Col. Chip Preysler, commander of the 173rd Airborne Brigade.

Col. Chip Preysler, commander of the 173rd Airborne Brigade. (Mark St.Clair / S&S)

JALALABAD, Afghanistan — They call their sector N2KL, and you can find them in more than 22 locations throughout it.

The 3,500 members of the 173rd Airborne Brigade Combat Team — known as Task Force Bayonet while deployed — are scattered throughout Nangahar, Nuristan, Kunar and Laghman provinces. They are partnered with the Afghans and fighting for a secure future in Afghanistan.

Officially just one month into a 15-month tour, the 1,200 soldiers from Vicenza, Italy, and 2,300 troops from Bamberg and Schweinfurt, Germany, are simultaneously waging war and peace — often at elevations of nearly 12,000 feet.

“This truly is mountainous warfare … it’s a light infantry fight,” Col. Chip Preysler, the brigade commander, said from his office on Forward Operating Base Fenty late Tuesday afternoon.

When the 173rd deployed to Afghanistan in 2005-06, they were in a more arid region. Even though the brigade is back just one year later, Preysler said he has cautioned the troops it’s now a different fight.

On his third deployment in Afghanistan, Preysler has seen the country change tremendously since his first deployment almost six years ago, after the attacks on Sept. 11, 2001.

“My initial impression, having been here three times … I see tremendous progress,” Preysler said.

Describing the Afghanistan he deployed to right after Sept. 11, Preysler said, “Brown.”

“Everything was burned out, dirty and destroyed … when I came back again there was development, but it was spotty. Now everything’s green … we’re making progress. I’ve seen the change.”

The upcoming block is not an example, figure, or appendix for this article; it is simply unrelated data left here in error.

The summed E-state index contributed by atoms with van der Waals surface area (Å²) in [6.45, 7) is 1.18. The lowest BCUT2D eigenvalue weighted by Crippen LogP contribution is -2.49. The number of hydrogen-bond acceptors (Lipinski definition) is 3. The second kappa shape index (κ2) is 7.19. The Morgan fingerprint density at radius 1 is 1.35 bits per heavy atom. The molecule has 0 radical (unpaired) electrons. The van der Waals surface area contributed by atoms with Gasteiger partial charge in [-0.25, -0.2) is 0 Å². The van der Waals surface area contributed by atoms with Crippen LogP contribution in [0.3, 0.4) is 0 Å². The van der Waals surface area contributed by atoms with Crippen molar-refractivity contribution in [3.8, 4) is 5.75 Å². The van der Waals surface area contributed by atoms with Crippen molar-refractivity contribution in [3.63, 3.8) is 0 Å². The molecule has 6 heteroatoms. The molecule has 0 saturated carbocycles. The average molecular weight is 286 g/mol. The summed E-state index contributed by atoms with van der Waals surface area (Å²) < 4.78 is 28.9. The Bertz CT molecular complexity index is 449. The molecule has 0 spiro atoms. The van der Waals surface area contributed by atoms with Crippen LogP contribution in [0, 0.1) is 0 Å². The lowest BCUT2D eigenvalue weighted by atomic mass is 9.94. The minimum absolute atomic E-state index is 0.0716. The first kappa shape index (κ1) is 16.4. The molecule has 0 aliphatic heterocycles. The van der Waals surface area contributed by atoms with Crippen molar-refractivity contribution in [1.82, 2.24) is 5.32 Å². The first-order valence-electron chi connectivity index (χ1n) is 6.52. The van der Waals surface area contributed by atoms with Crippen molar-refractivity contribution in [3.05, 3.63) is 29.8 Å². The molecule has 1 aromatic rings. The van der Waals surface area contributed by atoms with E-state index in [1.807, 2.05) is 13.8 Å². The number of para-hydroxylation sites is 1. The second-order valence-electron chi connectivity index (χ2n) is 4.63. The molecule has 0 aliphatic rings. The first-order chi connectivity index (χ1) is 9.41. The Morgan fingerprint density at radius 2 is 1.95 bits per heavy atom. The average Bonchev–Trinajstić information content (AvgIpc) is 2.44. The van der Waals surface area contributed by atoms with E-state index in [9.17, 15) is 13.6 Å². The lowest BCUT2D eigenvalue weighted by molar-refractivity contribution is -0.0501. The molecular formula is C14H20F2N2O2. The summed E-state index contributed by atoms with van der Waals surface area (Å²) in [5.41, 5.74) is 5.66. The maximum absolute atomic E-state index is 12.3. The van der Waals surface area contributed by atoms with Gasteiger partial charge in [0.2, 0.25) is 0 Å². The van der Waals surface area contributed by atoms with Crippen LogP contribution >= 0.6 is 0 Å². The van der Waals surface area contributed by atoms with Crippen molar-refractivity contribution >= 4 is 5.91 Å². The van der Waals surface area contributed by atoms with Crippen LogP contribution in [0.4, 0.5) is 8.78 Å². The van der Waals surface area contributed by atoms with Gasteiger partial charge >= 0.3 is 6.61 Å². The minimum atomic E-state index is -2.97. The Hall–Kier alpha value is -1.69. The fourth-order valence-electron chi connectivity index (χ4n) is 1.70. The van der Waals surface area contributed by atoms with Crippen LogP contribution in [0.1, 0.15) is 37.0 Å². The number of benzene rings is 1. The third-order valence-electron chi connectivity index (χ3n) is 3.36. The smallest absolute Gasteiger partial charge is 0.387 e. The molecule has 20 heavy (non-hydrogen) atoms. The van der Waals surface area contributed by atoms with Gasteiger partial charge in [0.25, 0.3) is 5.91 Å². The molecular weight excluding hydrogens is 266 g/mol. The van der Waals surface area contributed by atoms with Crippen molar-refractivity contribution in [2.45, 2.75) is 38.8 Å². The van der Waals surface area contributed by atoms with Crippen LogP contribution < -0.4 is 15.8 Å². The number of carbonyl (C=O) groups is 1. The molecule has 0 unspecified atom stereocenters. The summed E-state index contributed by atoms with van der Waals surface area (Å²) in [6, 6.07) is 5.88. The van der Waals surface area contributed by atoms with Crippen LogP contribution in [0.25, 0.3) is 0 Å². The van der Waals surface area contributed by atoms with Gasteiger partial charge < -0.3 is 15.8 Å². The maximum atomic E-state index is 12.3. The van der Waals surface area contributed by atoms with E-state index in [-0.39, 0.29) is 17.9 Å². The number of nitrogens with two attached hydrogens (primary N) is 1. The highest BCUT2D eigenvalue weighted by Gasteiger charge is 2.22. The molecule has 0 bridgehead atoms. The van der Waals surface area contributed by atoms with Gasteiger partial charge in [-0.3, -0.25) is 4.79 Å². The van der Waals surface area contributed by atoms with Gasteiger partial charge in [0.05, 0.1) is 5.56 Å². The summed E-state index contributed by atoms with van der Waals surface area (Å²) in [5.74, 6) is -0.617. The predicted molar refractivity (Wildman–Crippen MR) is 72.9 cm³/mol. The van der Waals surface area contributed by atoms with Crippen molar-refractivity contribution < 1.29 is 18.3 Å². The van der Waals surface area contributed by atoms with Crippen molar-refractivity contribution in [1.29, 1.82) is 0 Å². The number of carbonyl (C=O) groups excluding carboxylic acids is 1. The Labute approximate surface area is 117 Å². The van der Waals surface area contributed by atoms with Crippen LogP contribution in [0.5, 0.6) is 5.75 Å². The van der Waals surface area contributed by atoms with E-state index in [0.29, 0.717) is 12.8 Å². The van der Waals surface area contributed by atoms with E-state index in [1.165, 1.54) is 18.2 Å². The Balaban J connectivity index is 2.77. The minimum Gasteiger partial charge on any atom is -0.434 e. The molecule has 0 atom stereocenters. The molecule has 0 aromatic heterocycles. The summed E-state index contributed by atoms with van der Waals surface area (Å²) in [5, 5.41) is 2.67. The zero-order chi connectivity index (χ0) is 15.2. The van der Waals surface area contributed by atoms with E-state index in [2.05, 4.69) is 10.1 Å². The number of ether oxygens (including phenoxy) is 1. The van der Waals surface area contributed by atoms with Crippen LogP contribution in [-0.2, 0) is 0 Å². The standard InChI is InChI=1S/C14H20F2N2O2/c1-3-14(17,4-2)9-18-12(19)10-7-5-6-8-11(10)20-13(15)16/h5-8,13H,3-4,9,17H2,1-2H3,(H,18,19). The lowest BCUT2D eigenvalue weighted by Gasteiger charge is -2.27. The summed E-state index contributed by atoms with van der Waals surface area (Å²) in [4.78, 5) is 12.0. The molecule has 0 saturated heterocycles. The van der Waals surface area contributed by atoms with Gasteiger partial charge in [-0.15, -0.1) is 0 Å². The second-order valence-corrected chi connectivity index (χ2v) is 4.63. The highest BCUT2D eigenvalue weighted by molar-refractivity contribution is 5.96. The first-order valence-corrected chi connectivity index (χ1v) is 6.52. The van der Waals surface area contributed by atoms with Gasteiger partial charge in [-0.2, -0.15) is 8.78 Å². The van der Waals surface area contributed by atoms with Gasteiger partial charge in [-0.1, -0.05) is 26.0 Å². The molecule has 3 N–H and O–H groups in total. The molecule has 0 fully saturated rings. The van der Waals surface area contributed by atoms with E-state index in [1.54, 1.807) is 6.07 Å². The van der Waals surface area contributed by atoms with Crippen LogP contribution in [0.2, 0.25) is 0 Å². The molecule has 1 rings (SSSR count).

Task Force Bayonet hopes to continue helping that progress, Preysler said, “by getting out with the people,” which he says is accomplished by being at so many different outposts and FOBs.

Preysler said one of the most important goals is getting to know both the land and people within the Task Force Bayonet area and trying to synchronize development efforts — be they reconstructive or educational — with war-fighting ones.

“I’d like for us to get to the rest of the population centers in the four provinces so we can be with the people all winter long … we want to show them that the (Afghan) government is the best chance for their future,” Preysler said. “Our eventual goal is to work ourselves out of a job.

“If we’re out amongst the people, the enemy can’t come in. He doesn’t have the support … he has to live in the hills. It really puts him at a huge disadvantage.”

Most of Task Force Bayonet has spent plenty of time far from home.

“My guess is that between 70 and 80 percent of the brigade has deployed before,” said Maj. Nick Sternberg, brigade public affairs officer. About one quarter of the “Sky Soldiers” were with the unit when it last deployed to Afghanistan.

Although the majority of the 173rd is working in N2KL, one battalion, the 1st Battalion, 503rd Parachute Infantry Regiment, is stationed in the south and working with the 82nd Airborne Division from Fort Bragg, N.C.

Also under Task Force Bayonet’s control is the 1st Battalion, 158th Infantry Regiment of the Arizona National Guard, and two Air Force and two Navy provincial reconstruction teams with approximately 50 people each.

Since their deployment began, the 173rd has lost two soldiers in combat.

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